About Networks

JM Turners ‘The Slave Ship’ (1840). This image helped to turn public opinion in Britain against global slavery

I am associated with a group called 4Humanities that is a Digital Humanities advocacy group based in the US that is advocating for the Humanities. The economic reality of the recession in the US and Europe has put enormous pressures on Humanities schools and many are closing or losing staff. The group is doing a lot of good work and has received financial support from two of the leading Associations in the Digital Humanities; the ACH and ALLC.  I am on the discussion list for the group and recently sent this post (that has been edited and I hope makes sense out of the context of the threaded discussion…and in reflection; I am not actually sure I have a concrete suggestion for what I am advocating).

I have just read a few past emails and there are some very interesting threads here (and I am exited by the ACH and ALLC donation and the broader support of the DH community!). If you put a button on the site to donate I will send some Antipodean money your way (plus we will have our own Association to help you soon). This region has not suffered the same economic downturn as the US and Europe, partly because we kept-it-real in the banking sector. But the humanities has suffered for quite sometime for the opposite reason. The economy wants jobs and dare I say ‘usuful’ and compliant skilled labour; not critical and independently motivated people who challenge and innovate . The humanities has been in relative decline for at least 2 decades in Australia.

Let me be a little contrary here in that I am a little worried by a focus upon ‘showcase’ and ‘methods’ and ‘networks’. What audiences love seeing is their history in new ways; in engaging with the ‘methods’ that help them understand the human condition; of understanding the struggles and choices that have made their society and will continue to make their society. In other words, a network has meaning and is built within larger active humanistic understandings. Scientists know this (I think); and they would never attempt to build a network that does little except advocate Science. A network, like a Union, uses is scaled-up power to critically addresses problems that individuals can’t.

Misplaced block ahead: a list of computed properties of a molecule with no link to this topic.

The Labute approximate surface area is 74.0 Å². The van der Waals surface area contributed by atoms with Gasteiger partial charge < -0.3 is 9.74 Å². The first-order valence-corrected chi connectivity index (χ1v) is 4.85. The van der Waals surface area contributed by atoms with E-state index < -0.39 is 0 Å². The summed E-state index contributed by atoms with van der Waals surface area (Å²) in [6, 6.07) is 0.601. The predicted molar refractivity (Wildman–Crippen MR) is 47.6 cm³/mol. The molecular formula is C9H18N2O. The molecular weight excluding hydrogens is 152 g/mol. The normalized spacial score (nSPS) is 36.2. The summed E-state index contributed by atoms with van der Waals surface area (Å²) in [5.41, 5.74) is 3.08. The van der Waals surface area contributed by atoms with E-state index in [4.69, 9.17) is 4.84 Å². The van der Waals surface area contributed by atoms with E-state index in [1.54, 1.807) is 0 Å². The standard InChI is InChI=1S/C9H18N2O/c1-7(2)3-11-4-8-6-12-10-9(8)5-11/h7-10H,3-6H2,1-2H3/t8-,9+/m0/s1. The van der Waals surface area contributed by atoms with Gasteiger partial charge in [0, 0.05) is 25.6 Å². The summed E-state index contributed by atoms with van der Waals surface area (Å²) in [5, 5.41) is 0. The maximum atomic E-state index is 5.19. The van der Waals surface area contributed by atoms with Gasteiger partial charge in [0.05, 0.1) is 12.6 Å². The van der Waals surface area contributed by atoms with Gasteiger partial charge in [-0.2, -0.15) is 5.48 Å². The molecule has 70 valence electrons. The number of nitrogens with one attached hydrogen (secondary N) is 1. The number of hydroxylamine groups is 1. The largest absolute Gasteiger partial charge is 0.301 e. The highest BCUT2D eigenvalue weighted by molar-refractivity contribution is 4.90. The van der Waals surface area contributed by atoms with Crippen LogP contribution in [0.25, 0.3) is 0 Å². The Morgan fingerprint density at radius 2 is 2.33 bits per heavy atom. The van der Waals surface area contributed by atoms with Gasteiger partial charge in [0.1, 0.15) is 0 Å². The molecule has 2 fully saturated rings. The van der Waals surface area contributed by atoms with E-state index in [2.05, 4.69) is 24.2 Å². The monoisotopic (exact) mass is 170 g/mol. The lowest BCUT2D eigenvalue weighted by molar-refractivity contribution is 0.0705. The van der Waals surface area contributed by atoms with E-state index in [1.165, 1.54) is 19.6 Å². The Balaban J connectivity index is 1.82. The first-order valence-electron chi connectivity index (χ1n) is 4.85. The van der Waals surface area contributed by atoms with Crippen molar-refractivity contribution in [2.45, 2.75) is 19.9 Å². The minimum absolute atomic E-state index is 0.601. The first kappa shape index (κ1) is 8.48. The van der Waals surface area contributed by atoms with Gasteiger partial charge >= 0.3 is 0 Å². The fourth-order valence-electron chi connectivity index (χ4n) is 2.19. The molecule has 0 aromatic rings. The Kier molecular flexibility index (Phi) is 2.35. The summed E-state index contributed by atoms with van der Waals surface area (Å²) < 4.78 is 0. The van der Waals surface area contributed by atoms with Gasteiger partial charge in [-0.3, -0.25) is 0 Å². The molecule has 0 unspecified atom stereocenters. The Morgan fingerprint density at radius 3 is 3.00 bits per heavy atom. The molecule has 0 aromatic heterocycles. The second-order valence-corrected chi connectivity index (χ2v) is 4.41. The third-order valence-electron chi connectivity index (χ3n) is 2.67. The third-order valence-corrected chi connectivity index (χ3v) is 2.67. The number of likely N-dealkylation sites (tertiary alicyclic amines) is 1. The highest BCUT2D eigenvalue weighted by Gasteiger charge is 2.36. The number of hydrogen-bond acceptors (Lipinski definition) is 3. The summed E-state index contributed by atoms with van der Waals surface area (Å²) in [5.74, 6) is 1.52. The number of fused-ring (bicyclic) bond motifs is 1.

What is a large problem in the US that a network could slot itself into? What is a large coherent and inclusive problem that a network could address? (apart from the obvious recession fueled one because if everyone is broke; then who cares about the humanities?) May I be so bold and suggest that an under-investment in humanities education could exacerbate US decline on the international stage. Would stating this (and collectively proving it) get the right people excited? Is there something new and exciting about US humanities work on-line that could challenge and excite large audiences? Would it be possible to curate and focus some digital resources quickly around some burning national problem; to challenge people, to upset them and show what the humanities does within the hearts and minds of the American people? A Union has power because it can withdraw the central commodity in a capitalist economy; Labour. What power does a network have? Can we say; withdraw XML or TEI? Scale in the Digital Humanities; networked or otherwise means little when it is not driven by an equally bold intellectual agenda.

What we need is bold intellectual leadership centred on a synergistic human problem and then let the network follow. I liked very much Alan’s post in terms of HASTAC scholars and activist techniques. This is the right direction as long as the medium and the message can marry; like in JM Turner’s The Slave Ship. It helped to stop slavery and he did it with a few cans of paint! Surely with the resources at our disposal we could do something very special.



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